Nurses, Teachers and Mothers All Influence Immunization Uptake
May 11, 2018
This week is not only National Nurses Week, but it’s Teacher Appreciation Week and soon to be Mother’s Day. As I sat down to acknowledge nurses, teachers and mothers, one person came to mind – Mary Beth Koslap-Petraco, DNP, PNP-BC, CPNP
If you ever get the chance to meet Dr. Koslap-Petraco, there are three things you will immediately recognize.
She is a leader among nurses.
She is incredibly passionate about immunization education.
And she adores her family – especially her mother.
A few years ago, Dr. Koslap-Petraco shared the story of how her mother’s life was forever altered by polio. In honor of her mother, Mildred Bliss Koslap, who recently passed away at the age of 98, I want to share her story once again. The Koslap family story is a reminder of the role that mothers, nurses and teachers have in ensuring that people of all ages embrace immunization as a way to prevent debilitating diseases.
Dr. Koslap-Petraco begins the story by explaining that it was the summer of 1923, and her mother was only three years old:
“During that period in our history, it was common for families like mine to escape the heat of New York City and travel upstate to cooler weather. That summer, the family chose to reside in a guest house in Utica, NY. My mom arrived to Utica a fully-functioning and fun-loving child, but on a subsequent Sunday morning, she remembers not being able to get out of bed due to paralysis on the right side of her body. She was able to scream out for help initially, but her voice consistently diminished throughout the day, only to disappear for a week.
Her father called for medical assistance, but during this time in Utica, people strictly followed what were known as Blue Laws—forbidding any type of work or major exertion to be made on Sunday. With time, my grandfather was able to convince a kind-hearted Jewish doctor to come over. He instantly recognized my mother’s condition as polio. The periodic massages and other treatments that my mother had to undergo were hassle enough for a young child, but the emotional strain for her was even worse.
After a short time, her siblings were not allowed to play with her, for fear that they might come down with polio themselves. And when my mother—born left-handed—entered school, she was constantly punished by the nuns who directed her to write using her right hand. What they did not understand was that my mother had lost the ability to grasp objects with this hand as a result of her polio. To this day she remains able to hold nothing more than a glass of water with her right hand.
To me, it’s important that I never lose sight of the experiences like this that my mother and her family had to endure that one hot summer in 1923. What’s even more important is that I acknowledge the fact that polio is no longer a significant threat to the health of people in America. Science and research have delivered so much to us, including the means to eliminate the threat of major preventable diseases like polio.”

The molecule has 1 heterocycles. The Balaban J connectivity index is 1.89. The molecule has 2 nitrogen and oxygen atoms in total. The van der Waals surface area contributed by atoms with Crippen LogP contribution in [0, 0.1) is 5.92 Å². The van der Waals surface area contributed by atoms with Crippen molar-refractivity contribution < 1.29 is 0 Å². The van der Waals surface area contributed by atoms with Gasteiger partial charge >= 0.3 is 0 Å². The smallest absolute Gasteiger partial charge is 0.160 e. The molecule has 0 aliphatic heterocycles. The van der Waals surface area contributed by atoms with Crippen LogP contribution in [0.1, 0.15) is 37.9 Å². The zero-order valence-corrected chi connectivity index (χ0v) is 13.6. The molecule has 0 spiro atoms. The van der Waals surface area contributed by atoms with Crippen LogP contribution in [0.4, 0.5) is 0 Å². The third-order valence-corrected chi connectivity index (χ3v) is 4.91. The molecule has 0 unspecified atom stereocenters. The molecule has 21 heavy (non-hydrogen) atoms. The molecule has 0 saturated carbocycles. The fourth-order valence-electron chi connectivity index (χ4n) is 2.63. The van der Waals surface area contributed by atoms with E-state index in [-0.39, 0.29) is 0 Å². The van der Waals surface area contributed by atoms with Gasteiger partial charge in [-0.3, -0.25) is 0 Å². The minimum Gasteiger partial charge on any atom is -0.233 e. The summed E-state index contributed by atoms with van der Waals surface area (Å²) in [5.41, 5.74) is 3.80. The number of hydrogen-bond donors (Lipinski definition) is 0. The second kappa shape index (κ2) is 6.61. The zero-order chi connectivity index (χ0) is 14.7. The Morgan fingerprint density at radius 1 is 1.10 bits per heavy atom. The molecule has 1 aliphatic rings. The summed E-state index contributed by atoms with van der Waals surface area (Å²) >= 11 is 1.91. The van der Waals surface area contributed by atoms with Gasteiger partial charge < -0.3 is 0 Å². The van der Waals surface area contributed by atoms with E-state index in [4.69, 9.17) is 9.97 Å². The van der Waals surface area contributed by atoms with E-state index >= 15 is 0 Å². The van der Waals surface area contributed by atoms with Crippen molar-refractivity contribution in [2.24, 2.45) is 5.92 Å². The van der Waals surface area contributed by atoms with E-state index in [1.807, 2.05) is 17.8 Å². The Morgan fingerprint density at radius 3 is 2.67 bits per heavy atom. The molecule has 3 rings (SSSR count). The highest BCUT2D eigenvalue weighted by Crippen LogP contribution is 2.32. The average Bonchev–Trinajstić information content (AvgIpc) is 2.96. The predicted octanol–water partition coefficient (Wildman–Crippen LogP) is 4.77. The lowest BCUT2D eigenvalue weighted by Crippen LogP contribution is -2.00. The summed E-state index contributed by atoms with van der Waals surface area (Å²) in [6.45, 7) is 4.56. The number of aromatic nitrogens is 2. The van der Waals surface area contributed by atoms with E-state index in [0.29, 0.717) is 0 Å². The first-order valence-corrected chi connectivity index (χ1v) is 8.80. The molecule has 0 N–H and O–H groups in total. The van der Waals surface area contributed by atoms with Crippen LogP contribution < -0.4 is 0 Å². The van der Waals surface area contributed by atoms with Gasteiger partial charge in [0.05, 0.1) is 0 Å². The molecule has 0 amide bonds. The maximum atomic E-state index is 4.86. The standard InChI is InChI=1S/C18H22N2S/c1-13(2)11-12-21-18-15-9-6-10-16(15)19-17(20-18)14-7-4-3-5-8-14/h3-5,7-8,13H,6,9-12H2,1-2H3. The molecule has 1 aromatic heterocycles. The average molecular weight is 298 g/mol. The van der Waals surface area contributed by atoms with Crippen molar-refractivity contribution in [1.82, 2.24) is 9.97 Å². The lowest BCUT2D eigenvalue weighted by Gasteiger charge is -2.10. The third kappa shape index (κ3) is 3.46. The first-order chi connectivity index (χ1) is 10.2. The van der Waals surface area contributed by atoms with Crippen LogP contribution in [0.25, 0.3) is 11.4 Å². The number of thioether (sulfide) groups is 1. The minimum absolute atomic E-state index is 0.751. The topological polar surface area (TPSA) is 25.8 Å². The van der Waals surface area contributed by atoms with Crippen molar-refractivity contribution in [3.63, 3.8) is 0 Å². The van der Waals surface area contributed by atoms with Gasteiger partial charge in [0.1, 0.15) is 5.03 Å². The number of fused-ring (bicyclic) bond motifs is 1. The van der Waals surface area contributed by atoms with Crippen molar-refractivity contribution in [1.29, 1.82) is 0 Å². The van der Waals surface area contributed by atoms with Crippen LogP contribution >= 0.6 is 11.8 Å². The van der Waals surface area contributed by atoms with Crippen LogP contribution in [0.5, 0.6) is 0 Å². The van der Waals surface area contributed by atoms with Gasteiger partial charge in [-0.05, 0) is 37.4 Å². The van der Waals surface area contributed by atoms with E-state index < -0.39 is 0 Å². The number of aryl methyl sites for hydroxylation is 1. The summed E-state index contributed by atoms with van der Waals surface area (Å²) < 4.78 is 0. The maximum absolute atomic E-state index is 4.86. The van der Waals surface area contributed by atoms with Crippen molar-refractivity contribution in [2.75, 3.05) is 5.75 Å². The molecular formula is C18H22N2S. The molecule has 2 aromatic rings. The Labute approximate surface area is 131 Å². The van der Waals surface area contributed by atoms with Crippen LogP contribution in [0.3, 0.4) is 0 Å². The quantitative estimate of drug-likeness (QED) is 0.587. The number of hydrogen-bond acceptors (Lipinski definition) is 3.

Mildred appears to have had a great life, raising three strong, successful and independent daughters and living to know not only five grandsons, but seven precious great-grandchildren. But that doesn’t mean she didn’t suffer throughout her life from her experience with polio at the age of three. Her scars served as a constant reminder of the dangers of polio – a disease that greatly impacted her life, her parents’ lives, her siblings’ lives and even the lives of her children, grandchildren and great-grandchildren.
As a mother, I’m happy that my children will never have to suffer through the same experiences that Mildred did. I’m even grateful that my own parents chose to vaccinate me as a child and that they raised me to value the preventive power of vaccines.
I’m thankful to all the nurses who take the time to educate others about the benefits of vaccines, care for people who are suffering from vaccine preventable diseases, and bear the responsibility of administering vaccines. I’m also encouraged by non-profit organizations like Nurses Who Vaccinate, which help to position nurses and other health care professionals as vocal vaccine advocates among their colleagues, patients, and the public.
And I’m grateful to all the teachers who do their part to educate people of all ages about the dangers of infectious diseases and how vaccines can help to boost our immune system. I’m especially impressed with organizations like The Vaccine Makers Project which offers scientifically supported, historically accurate, and emotionally compelling content that teachers can use in the classroom to help excite young people about the power of vaccines.
While polio does still exist in the world, we are extremely close to eradicating it, thanks to the success of vaccines. However, as long as there are communities with polio vaccination rates that fall below the 80-86% level that is needed to prevent the spread of the disease, there is still a risk of a polio outbreak As you take the time to thank mothers, nurses and teachers this week, be sure to also learn more about polio and polio prevention on the Vaccinate Your Family website.
This guest post was written in May 2020 by VYF Board Member Mary Koslap-Petraco DNP, PPCNP-BC, CPNP, FAANP, an adjunct clinical assistant professor at Stony Brook University School of Nursing and a pediatric nurse...
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